Discipline: Biological Sciences
Subcategory: Cell and Molecular Biology
Charity Ensor - Baltimore City Community College
Co-Author(s): Nicholas Often, Baltimore City Community College; Lian Jackson, Baltimore City Community College; Amrita Madabushi, Baltimore City Community College; Stephen M. Miller, University, Maryland, Baltimore County
There is need for clean alternatives to fossil fuels and green algae have great potential in this regard as sources of renewable liquid transportation fuels. Green algae are photosynthetic organisms that can be induced to produce relatively large amounts of neutral lipids that can be easily converted into biodiesel. The unicellular alga Chlamydomonas reinhardtii is the major model organism for biofuel production research as it is easy to genetically modify and it grows rapidly. This work focuses on increasing carbon dioxide (CO2) uptake as part of an effort to increase Calvin cycle function and algal growth rates. The carbonic anhdyrase 3 (CAH3) gene encodes an enzyme that converts carbonate into CO2 in the pyrenoid for carbon fixation by the enzyme rubisco, and we are testing the idea that overexpression of this enzyme should improve cell growth. We generated a nuclear expression vector that contains CAH3 coding sequence flanked by C. reinhardtii 5’ and 3’ regulatory sequences (HSP70A-RBSC3 hybrid 5’ UTR + promoter and RBCS2 3’ UTR) and transformed into C. reinhardtii, but we could not detect CAH3 protein in any of the transformants. To improve expression, we gene synthesized a bleomycin resistance gene fragment (ble) with a 3’ viral 2A peptide sequence and are inserting this fragment just upstream the CAH3 coding region in our CAH3 vector. Bleomycin-resistant transformants should also express CAH3 because ble expression is coupled to expression of the downstream gene (CAH3). Western-blot analysis will be used to determine accumulation of CAH3, and expressing transformants will be grown in an algal multi-cultivator to analyze growth rate of the transgenic algae compared to a wild type strain. If overexpression of CAH3 improves C. reinhardtii growth, the next step will be to attempt overexpression of this enzyme in production algae such as Chlorella vulgaris.Abstract CAH3 Charity Ensor final.docx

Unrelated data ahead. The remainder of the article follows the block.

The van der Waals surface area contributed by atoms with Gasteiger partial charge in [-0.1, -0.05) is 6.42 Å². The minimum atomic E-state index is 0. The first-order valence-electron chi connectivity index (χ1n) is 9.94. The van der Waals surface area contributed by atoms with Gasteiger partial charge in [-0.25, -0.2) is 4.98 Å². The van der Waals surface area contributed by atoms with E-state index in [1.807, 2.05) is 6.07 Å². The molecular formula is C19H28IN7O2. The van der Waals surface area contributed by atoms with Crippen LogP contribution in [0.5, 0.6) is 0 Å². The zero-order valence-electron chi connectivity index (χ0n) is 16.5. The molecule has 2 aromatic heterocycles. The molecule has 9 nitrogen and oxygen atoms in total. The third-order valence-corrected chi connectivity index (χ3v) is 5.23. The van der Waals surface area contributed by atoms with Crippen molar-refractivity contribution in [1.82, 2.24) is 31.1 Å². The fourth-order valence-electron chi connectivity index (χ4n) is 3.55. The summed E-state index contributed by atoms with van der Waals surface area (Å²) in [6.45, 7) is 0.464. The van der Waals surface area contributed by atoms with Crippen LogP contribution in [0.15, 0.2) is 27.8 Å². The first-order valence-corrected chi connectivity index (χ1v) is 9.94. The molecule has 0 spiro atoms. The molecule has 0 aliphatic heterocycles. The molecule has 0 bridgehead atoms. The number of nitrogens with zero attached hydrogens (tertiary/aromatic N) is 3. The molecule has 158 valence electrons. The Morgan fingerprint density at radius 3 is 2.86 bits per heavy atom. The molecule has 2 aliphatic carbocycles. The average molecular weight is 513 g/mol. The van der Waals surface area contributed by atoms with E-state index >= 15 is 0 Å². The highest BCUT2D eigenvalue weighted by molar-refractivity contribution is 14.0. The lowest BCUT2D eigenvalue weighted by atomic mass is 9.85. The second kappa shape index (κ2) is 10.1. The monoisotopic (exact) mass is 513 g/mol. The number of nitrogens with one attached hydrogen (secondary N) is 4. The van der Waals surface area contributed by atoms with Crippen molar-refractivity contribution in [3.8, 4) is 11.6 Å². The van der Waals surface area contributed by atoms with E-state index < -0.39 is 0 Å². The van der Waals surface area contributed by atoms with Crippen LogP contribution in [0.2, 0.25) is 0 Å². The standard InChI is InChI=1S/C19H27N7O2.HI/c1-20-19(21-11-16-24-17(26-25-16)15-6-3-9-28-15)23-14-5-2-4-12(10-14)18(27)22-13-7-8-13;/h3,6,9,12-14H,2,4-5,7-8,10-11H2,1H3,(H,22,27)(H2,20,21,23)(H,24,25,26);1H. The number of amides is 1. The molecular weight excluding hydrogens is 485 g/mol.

Funder Acknowledgement(s): NSF
Faculty Advisor: Stephen Miller, email@example.com
Role: I cultured E. coli with CAH3 gene and E. coli with bleomycin+2A peptide fragment, individually. I inoculated media in tubes to grow out single colonies of each. I cleaned up the DNA from each using multiple techniques including a DNA purification kit, mini boiling preps, and ethanol precipitates. I used an enzyme, Xho1, for a restriction digest of CAH3 vector. I ran diagnostics using gel electrophoresis, and completed multiple ligation techniques.